RRHC joins the National Council on Youth Sports in celebrating National Youth Sports Week this year from July 20 to 26 — a time to showcase how communities can promote healthy lifestyles for children and families through sports.
There are numerous benefits for youths who participate in regular physical activity: improved bone health, higher cognitive functions, reduced risk of depressed, etc. Playing sports can provide additional benefits such as goal setting and improving social/interpersonal skills. Sports can also facilitate the development of physical literacy, which is the ability to move with competence and confidence in a variety of physical activities in multiple environments that benefit a person’s overall healthy development. Sports encompass many of the basic movement skills that contribute to physical literacy, including running, balancing, hopping, skipping, jumping, dodging, gliding, falling, lifting, swimming, kicking, throwing, and catching.
Given all the benefits, it’s hard to imagine not wanting to get up and move yet, ONLY 20% of adolescents meet the daily recommended amount of physical activity. So how can our children and teens be encouraged to be more active? You guessed it -- by playing sports! However, there are disparities in the participation of sports: girls, racial and ethnic minorities, youth from households of low socioeconomic status, youth living in rural areas, and youth with disabilities are less likely to be physically active and play sports. Therefore, the National Youth Sports Strategy (NYSS), developed by the U.S. Department of Health and Human Services (HHS), emphasizes underserved populations and highlights strategies that can facilitate participation despite these barriers.
To get involved and help support the idea that ALL American youth should have the opportunity to play sports, RRHC is giving away frisbees to encourage local adolescents and their families to be more active as well as creating awareness about the benefits of playing sports. We’re looking forward to being even more prepared next year!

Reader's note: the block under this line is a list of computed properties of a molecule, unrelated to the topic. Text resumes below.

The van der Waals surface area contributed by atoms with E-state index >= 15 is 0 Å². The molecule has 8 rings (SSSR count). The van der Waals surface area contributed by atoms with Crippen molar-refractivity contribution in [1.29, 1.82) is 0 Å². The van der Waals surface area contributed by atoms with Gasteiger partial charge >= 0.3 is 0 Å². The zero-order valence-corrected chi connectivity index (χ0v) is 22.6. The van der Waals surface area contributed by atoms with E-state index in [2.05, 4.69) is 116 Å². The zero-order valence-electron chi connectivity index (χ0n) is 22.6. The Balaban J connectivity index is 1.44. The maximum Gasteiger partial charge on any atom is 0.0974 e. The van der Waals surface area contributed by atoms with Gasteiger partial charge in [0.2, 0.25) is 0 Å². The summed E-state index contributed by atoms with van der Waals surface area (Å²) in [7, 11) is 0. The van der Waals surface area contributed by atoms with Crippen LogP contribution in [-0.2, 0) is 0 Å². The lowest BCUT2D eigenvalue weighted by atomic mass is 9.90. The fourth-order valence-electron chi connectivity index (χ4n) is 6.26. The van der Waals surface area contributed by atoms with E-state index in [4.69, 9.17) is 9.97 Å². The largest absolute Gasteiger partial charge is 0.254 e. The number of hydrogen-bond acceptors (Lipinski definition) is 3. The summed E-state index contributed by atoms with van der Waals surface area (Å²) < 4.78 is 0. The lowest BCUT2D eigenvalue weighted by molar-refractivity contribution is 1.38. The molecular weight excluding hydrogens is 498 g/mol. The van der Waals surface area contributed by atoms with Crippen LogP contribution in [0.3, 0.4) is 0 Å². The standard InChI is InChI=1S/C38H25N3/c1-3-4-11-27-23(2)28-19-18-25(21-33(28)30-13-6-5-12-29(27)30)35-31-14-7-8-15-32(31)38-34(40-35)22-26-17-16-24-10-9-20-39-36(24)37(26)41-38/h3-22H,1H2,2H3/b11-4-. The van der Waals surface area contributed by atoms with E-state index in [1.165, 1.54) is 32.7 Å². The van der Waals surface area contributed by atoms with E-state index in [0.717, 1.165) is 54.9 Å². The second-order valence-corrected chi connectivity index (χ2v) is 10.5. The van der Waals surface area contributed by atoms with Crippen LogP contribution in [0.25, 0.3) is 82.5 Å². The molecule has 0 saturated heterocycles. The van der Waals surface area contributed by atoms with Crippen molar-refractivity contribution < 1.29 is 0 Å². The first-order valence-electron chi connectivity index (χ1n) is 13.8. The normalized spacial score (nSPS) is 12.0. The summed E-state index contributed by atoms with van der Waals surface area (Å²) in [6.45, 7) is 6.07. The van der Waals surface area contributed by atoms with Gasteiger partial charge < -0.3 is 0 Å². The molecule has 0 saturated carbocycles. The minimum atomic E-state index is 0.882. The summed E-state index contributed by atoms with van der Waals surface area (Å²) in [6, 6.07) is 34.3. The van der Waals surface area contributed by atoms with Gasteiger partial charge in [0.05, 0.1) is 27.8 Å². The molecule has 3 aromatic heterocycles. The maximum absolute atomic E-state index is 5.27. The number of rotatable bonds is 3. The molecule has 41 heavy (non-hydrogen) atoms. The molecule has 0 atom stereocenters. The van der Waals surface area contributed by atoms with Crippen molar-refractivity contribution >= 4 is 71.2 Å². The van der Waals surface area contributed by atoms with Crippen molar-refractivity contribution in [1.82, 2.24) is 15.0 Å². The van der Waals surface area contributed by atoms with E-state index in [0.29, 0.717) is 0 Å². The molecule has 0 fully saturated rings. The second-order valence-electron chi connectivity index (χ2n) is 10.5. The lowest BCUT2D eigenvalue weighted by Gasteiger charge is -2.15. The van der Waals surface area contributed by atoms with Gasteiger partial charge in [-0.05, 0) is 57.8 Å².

Today, WV joined the rest of the United States in beginning to use the 988 Suicide & Crisis Lifeline.
988 will be the new three-digit number for call (multiple languages), text or chat (English only) that connects people to the existing National Suicide Prevention Lifeline, where compassionate, accessible care and support are available for anyone experiencing mental health–related distress.
988 offers 24/7 access to trained crisis counselors who can help people experiencing mental health-related distress. That could be:
• Thoughts of suicide
• Mental health or substance use crisis, or
• Any other kind of emotion distress
People can call or text 988 or chat 988lifeline.org for themselves or if they are worried about a loved one who may need crisis support.
988 serves as a universal entry point so that no matter where you live in the United States, you can reach a trained crisis counselor who can help.
The Lifeline works! Since the Lifeline began in 2005, it has served as an invaluable resource, helping thousands of people overcome suicidal crisis or mental health-related distress every day. With the transition to 988, these life-saving services will be even easier to reach.
RRHC kindly reminds everyone who read this, we offer behavioral and mental health services. For more information, or to schedule an appointment with one of our skilled professionals, please call or text 304-643-4005.
July 12, 2022, RRHC Harrisville had the privilege of being part of the FARMACY program launch in Ritchie County.
The 10-week-program is part of an effort to increase access to fresh produce to individuals ages 18 to 75 who have not previously been diagnosed with hypertension, stroke, or cancer. In additional to nutritious food items, the program provides a weekly 30-minute class that will include food demos, recipes, and information about hypertension, stroke, and cancer; as well as offers free health screenings for a1C, blood pressure, lipids, and weight on the first and tenth weeks.
RRHC would like to thank all the participants and staff involved, especially LPN/Clinical Applications & Documentation Specialist, Mary Spencer.